Since I was wearing my Daffodil jacket I thought their behavior was a bit presumptuous. They had no way of knowing if I was on the show committee or not but they sure didn't seem to care. This was one time I was wishing I had stepped up and volunteered to work on this show because then I could have fixed this situation.

The woman on the reining horse gave up and exited the arena. I felt sorry for her. She'd made the extra effort to come early to avoid a lot of schooling pleasure horses in the arena, something that makes things tough for both the reiners and the pleasure horses.
Yet, even at this early hour she was finding herself in the situation she could not school her horse for her discipline in the arena in which she would show. That's not how it's supposed to work.
That's another of those reasons that the show arenas are off limits to lunging. It's important that horses get time to be schooled where they are to be shown. Lunging horses shouldn't be making it impossible to get that done for any exhibitor.

When the third groom arrived and began lunging her horse next to the second, I told the grooms I thought adding a third horse in was a bit much. Now there wasn't even room for me to work at one end of the arena at all and at the other I was restricted to the rail.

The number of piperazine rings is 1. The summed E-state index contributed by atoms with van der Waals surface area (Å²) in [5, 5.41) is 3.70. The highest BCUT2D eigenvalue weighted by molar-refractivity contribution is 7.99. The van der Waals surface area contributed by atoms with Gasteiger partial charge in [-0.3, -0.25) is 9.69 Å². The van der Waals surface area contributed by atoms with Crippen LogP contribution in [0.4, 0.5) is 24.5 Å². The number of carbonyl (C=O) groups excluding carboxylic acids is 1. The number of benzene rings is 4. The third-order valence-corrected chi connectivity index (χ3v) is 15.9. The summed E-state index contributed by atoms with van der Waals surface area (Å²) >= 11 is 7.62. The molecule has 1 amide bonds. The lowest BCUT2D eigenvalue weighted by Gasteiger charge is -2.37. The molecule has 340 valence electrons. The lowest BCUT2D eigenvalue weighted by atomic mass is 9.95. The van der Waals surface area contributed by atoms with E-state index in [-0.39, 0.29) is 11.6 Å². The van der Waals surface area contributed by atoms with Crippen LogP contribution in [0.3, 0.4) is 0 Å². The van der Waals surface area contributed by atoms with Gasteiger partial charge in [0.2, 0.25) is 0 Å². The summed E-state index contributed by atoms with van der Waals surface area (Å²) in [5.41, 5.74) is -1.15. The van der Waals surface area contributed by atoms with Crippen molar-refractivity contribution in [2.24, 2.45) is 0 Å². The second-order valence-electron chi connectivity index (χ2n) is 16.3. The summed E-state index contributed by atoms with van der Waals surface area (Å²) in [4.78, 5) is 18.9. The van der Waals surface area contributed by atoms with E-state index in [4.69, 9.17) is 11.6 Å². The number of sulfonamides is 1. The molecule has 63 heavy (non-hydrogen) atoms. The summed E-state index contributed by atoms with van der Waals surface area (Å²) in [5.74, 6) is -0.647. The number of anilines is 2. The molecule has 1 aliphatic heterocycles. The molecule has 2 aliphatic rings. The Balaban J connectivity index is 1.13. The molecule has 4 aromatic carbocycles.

By the time I left, the fourth groom had arrived and there really was no place to school a horse in that arena at all. The horses lunging were two abreast at each end of the arena, something I've never even seen before at any horse show in the show ring.

At least my horse had the opportunity to see the arena before we had to ride his class but we didn't have room for any kind of proper schooling. We sure didn't get any kind of chance to work on solving his problem in the arena. Having gotten up so early to get this done, I was really NOT a happy camper as I made my way back to the stalls.

Never in my show career have I seen such rudeness from grooms at horse shows. It's not like there weren't other places to lunge. At that hour of the morning there were lots of options available. All of those other options were approved locations for lunging horses. There was really no reason for the main arena to be clogged up with lunging horses other than a total disrespect for the rules that are set up to protect the interests of all exhibitors.